So what conclusions can be drawn? Is there a clear favorite between the Canon 800D and the Nikon D6? Which camera is better? Below is a summary of the relative strengths of each of the two contestants.
Reasons to prefer the Canon EOS 800D:
- More detail: Offers more megapixels (24 vs 20.7MP) with a 8% higher linear resolution.
- Better live-view autofocus: Features on-sensor phase-detection for more confident autofocus.
- More flexible LCD: Has a swivel screen for odd-angle shots in portrait or landscape orientation.
- More selfie-friendly: Has an articulated screen that can be turned to be front-facing.
- More compact: Is smaller (131x100mm vs 160x163mm) and thus needs less room in the bag.
- Less heavy: Is lighter (by 738g or 58 percent) and hence easier to carry around.
- Easier fill-in: Is equipped with a small onboard flash to brighten deep shadow areas.
- Easier device pairing: Supports NFC for fast wireless image transfer over short distances.
- More affordable: Was introduced into a lower priced category (88 percent cheaper at launch).
- More heavily discounted: Has been available for much longer (launched in February 2017).
Arguments in favor of the Nikon D6:
- Better image quality: Is equipped with a larger and more technologically advanced sensor.
- Richer colors: The sensor size advantage translates into images with better, more accurate colors.
- More dynamic range: Larger sensor captures a wider spectrum of light and dark details.
- Better low-light sensitivity: Larger sensor produces good images even in poorly lit environments.
- Better video: Provides higher definition movie capture (4K/30p vs 1080/60p).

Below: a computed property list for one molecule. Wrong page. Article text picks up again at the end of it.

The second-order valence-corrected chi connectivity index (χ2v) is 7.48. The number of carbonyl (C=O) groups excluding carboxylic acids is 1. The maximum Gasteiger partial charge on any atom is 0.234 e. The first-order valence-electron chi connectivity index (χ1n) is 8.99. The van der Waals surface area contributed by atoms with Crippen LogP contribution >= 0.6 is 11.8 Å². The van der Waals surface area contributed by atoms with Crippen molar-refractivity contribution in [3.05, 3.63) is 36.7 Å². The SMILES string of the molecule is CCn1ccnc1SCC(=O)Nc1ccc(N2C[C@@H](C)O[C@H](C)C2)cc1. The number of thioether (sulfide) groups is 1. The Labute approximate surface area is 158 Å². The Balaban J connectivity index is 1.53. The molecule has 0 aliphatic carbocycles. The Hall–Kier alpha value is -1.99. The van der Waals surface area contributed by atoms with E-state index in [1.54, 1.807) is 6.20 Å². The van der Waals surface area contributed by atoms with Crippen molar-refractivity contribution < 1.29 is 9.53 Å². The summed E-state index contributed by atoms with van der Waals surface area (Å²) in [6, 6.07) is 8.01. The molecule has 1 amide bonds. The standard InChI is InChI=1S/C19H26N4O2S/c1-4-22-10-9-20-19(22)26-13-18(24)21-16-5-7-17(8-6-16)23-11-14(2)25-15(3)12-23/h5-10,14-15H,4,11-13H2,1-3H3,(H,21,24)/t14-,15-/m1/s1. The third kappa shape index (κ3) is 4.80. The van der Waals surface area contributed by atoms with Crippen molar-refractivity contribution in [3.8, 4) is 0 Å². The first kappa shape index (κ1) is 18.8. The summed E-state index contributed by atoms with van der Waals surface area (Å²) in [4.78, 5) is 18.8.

- Better sound control: Has a headphone port that enables audio monitoring while recording.
- More complete view: Has a viewfinder with a larger field of view (100% vs 95%).
- Larger viewfinder image: Features a viewfinder with a higher magnification (0.72x vs 0.51x).
- Easier setting verification: Features a control panel on top to check shooting parameters.
- Larger screen: Has a bigger rear LCD (3.2" vs 3.0") for image review and settings control.
- More detailed LCD: Has a higher resolution rear screen (2359k vs 1040k dots).
- Faster shutter: Has higher mechanical shutter speed (1/8000s vs 1/4000s) to freeze action.
- Faster burst: Shoots at higher frequency (14 vs 6 flaps/sec) to capture the decisive moment.
- Easier time-lapse photography: Has an intervalometer built-in for low frequency shooting.
- More portrait friendly: Features an integrated vertical grip for easier portrait shooting.
- Longer lasting: Gets more shots (3580 versus 600) out of a single battery charge.
- Better sealing: Is splash and dust sealed for shooting in inclement weather conditions.
- Faster data transfer: Supports a more advanced USB protocol (3.1 vs 2.0).
- Better studio light control: Has a PC Sync socket to connect to professional strobe lights.
- Greater peace of mind: Features a second card slot as a backup in case of memory card failure.
- More modern: Reflects 2 years and 11 months of technical progress since the 800D launch.
If the count of relative strengths (bullet points above) is taken as a measure, the D6 is the clear winner of the contest (21 : 10 points). However, the pertinence of the various camera strengths will differ across photographers, so that you might want to weigh individual camera traits according to their importance for your own imaging needs before making a camera decision. A professional wildlife photographer will view the differences between cameras in a way that diverges from the perspective of a family photog, and a person interested in architecture has distinct needs from a sports shooter. Hence, the decision which camera is best and worth buying is often a very personal one.